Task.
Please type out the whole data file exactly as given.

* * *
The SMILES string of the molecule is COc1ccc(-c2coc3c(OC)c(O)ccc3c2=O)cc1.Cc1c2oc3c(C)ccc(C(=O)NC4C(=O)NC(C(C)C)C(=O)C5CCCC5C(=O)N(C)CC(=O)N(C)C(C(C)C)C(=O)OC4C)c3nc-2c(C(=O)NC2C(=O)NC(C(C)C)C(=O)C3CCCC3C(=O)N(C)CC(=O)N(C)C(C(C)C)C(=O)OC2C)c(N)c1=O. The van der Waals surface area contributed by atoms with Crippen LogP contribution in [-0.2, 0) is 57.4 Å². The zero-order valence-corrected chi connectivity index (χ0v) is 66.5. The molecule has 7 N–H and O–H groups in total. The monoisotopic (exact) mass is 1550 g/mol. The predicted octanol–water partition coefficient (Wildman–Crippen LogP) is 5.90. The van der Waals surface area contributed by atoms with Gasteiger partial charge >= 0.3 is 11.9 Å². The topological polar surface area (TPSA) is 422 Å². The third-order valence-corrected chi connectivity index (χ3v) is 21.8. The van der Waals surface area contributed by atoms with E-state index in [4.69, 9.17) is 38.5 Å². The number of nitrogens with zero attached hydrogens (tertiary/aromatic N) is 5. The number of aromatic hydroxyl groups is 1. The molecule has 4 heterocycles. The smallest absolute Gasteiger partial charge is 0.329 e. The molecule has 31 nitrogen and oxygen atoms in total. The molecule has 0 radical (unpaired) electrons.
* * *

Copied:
The SMILES string of the molecule is COc1ccc(-c2coc3c(OC)c(O)ccc3c2=O)cc1.Cc1c2oc3c(C)ccc(C(=O)NC4C(=O)NC(C(C)C)C(=O)C5CCCC5C(=O)N(C)CC(=O)N(C)C(C(C)C)C(=O)OC4C)c3nc-2c(C(=O)NC2C(=O)NC(C(C)C)C(=O)C3CCCC3C(=O)N(C)CC(=O)N(C)C(C(C)C)C(=O)OC2C)c(N)c1=O. The van der Waals surface area contributed by atoms with Crippen LogP contribution in [-0.2, 0) is 57.4 Å². The zero-order valence-corrected chi connectivity index (χ0v) is 66.5. The molecule has 7 N–H and O–H groups in total. The monoisotopic (exact) mass is 1550 g/mol. The predicted octanol–water partition coefficient (Wildman–Crippen LogP) is 5.90. The van der Waals surface area contributed by atoms with Gasteiger partial charge >= 0.3 is 11.9 Å². The topological polar surface area (TPSA) is 422 Å². The third-order valence-corrected chi connectivity index (χ3v) is 21.8. The van der Waals surface area contributed by atoms with E-state index in [4.69, 9.17) is 38.5 Å². The number of nitrogens with zero attached hydrogens (tertiary/aromatic N) is 5. The number of aromatic hydroxyl groups is 1. The molecule has 4 heterocycles. The smallest absolute Gasteiger partial charge is 0.329 e. The molecule has 31 nitrogen and oxygen atoms in total. The molecule has 0 radical (unpaired) electrons.